The owner of RGCoins, a Bulgarian crypto exchange firm, is to be extradited to the US following a ruling by the court of appeal. The cryptocurrency exchange firm, whose operations targeted clients from Eastern-European countries, was shut down shortly after the court of appeal confirmed the extradition decision.
Rosen Yosifov is facing extradition to the US following a formal request by US authorities. The request was based on a case against 14 Romanian citizens charged with defrauding US citizens. According to the extradition request, one of the citizens was a client of Yosifov’s exchange. The request made allegations against Yosifov but offered no evidence as proof of his involvement with the Romanian citizen.
The US authorities allege that Yosifov was part of an organized crime group. According to the Kentucky Attorney General, the group of 14 Romanian citizens defrauded US citizens through online auctions. The group posted fake items for sale; after the auction, buyers of the goods never received them, and they were not refunded. After the sale, the group used the proceeds to purchase bitcoin in the US. After the bitcoin purchase, allegedly, one of the Romanians exchanged his bitcoin back to cash through Yosifov’s crypto exchange.
On receiving the extradition request, Bulgarian authorities raided Yosifov’s residence on the 11th of December without an arrest or search warrant. The police searched his home and seized all computers, mobile devices, and cash that they found in the house. They then arrested Yusifov and went with him to the RGCoins offices where they seized all the firm’s assets including clients’ and employees’ money.
After the arrest, Yosifov was detained without bail as he waited for the extradition hearing. On the 18th of December, the extradition request was approved by the Sofia City Court, which did not take into consideration the lack of proof tying Yusifov to the Romanians. The court of appeal later confirmed the extradition on January 24. Yusifov remains in custody as he awaits extradition to the US on an undisclosed date.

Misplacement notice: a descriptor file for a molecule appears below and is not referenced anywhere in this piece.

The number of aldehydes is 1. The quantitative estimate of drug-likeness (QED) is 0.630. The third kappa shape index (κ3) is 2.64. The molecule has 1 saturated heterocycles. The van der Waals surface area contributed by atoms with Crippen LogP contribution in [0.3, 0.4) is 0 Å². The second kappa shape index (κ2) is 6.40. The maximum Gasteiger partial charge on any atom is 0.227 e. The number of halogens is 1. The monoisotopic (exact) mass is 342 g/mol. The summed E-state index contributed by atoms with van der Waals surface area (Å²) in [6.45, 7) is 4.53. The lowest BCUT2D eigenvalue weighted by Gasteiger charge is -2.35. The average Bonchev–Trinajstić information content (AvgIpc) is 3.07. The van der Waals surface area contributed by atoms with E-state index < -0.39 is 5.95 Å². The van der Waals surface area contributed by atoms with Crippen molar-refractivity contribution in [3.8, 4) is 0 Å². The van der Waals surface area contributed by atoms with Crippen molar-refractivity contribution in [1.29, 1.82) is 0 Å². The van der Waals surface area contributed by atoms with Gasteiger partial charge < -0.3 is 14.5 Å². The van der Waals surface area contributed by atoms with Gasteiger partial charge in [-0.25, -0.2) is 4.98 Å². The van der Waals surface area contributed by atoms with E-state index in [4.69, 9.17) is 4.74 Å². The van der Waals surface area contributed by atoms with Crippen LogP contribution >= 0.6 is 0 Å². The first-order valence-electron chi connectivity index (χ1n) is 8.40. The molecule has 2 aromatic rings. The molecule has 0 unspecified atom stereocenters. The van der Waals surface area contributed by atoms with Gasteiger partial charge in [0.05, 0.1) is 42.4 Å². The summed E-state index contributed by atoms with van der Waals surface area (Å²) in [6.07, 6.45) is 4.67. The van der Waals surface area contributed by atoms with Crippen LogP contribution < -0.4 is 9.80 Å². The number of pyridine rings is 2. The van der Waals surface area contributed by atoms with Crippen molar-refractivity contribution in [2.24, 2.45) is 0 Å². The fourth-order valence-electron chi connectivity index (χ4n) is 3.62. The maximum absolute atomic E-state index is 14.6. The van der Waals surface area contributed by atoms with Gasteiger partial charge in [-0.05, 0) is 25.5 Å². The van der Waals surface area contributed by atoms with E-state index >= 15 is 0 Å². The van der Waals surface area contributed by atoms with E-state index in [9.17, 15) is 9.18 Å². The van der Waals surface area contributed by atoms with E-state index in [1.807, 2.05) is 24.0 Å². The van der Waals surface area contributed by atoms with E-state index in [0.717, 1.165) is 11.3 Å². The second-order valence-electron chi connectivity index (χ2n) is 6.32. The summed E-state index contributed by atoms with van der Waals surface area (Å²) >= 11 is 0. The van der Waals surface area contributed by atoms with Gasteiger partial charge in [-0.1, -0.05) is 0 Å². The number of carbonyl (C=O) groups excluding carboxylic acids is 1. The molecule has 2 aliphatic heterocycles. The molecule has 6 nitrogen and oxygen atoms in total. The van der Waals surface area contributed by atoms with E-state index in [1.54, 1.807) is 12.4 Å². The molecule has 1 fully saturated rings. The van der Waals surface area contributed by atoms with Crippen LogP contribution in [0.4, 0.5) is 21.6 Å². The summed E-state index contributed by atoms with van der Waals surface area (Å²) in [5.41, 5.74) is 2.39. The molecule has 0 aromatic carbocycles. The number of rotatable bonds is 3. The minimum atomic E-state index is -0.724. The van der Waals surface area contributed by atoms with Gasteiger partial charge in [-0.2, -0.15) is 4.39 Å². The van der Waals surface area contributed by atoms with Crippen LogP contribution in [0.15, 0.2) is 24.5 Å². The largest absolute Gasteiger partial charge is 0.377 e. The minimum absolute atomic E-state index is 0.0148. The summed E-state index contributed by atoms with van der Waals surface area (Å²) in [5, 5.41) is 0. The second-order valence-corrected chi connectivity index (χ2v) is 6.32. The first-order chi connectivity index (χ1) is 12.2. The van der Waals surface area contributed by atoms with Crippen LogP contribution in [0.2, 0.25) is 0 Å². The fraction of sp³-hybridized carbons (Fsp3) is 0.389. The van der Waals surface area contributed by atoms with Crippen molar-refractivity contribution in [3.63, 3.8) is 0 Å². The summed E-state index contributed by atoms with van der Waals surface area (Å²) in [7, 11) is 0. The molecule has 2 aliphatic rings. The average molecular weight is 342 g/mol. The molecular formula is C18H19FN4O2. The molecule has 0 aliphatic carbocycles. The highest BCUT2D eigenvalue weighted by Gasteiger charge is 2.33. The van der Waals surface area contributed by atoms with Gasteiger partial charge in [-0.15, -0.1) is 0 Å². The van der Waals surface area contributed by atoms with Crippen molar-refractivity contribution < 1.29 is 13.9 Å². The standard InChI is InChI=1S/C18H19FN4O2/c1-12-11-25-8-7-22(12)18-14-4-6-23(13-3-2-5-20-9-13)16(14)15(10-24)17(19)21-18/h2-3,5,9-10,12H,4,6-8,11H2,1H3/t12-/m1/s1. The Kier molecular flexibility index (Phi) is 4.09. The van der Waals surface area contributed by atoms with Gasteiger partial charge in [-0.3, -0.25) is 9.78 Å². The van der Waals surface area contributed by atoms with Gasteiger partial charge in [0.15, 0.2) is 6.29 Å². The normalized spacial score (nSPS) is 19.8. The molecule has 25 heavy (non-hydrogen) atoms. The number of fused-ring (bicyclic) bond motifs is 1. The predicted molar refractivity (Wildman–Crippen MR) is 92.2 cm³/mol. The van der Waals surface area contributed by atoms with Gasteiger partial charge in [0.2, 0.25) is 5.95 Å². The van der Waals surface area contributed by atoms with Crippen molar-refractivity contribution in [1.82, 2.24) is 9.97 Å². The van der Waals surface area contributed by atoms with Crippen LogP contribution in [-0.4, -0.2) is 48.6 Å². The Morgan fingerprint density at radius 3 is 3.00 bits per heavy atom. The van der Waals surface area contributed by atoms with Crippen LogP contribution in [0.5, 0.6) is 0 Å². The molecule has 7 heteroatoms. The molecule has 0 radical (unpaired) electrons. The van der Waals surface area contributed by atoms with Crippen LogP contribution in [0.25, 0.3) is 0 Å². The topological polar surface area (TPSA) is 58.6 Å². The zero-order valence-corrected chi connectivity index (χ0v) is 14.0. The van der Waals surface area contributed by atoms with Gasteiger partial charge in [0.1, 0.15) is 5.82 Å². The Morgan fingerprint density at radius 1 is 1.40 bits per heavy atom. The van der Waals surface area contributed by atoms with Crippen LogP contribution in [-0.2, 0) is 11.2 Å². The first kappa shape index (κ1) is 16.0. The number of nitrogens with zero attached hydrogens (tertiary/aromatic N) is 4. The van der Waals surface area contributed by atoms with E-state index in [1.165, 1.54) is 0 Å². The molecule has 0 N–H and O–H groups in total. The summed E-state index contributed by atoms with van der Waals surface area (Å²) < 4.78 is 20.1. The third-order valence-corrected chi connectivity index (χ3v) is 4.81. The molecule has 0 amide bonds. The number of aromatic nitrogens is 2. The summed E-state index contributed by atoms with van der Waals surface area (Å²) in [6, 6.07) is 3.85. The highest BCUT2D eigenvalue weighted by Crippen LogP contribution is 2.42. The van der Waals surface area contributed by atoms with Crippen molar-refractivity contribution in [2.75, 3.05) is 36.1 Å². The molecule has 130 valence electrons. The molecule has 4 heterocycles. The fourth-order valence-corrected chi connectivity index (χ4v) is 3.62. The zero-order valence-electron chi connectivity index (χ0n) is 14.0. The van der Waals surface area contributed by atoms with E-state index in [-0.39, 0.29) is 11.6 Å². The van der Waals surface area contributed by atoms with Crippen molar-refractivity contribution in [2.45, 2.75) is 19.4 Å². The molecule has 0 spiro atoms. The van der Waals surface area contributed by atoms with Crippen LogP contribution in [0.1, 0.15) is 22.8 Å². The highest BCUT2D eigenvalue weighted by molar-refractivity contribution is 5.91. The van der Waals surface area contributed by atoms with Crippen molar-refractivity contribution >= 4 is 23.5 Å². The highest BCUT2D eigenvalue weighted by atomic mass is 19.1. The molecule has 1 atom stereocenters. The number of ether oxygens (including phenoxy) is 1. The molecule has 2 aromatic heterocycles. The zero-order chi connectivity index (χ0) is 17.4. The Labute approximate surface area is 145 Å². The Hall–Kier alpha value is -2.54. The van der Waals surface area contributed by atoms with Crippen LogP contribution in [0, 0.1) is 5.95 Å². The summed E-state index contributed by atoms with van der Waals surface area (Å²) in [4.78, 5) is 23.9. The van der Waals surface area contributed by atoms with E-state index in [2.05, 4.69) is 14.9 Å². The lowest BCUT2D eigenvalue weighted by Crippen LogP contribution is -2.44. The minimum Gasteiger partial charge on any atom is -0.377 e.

Yosifov’s extradition case closely follows the extradition of the CoinFlux CEO from Romania to the US. CoinFlux CEO Vlad Nistor was extradited on the request of US authorities who alleged that Nistor was involved in money laundering and fraud against US citizens. According to the extradition request, Nistor facilitated the fraudulent activities of an organized crime group made up of Romanians. Nistor allegedly allowed the group to buy bitcoin through CoinFlux using money obtained fraudulently from US citizens. After purchasing the bitcoin, the group then reportedly converted it to Romanian currency and deposited the money into Romanian bank accounts.
Nistor’s extradition was approved despite his lawyer’s arguments that tried to prove he was not involved with the Romanian group. Anatol Panzaru, Nistor’s lawyer, argued that since CoinFlux is a cryptocurrency exchange firm that exchanges fiat into cryptocurrencies and vice versa, there is no way Nistor would know whether money is a proceed of crime or not. Anatol also argued that the offenses levied against Nistor by the US authorities had no correspondence in the Romanian Law and as such were in breach of the treaty between Romania and the US. Despite all the arguments made by Nistor’s lawyer in the Bucharest Court of Appeal, the Romanian Supreme Court upheld the decision to extradite him to the US.
Like Yosifov, Nistor was arrested on request of US authorities on December 12. Nistor’s arrest was, however, unusual as it involved four secret service agents accompanied by Romanian officers. The arrest was followed by a raid on CoinFlux offices that resulted in the seizure of various electronic devices.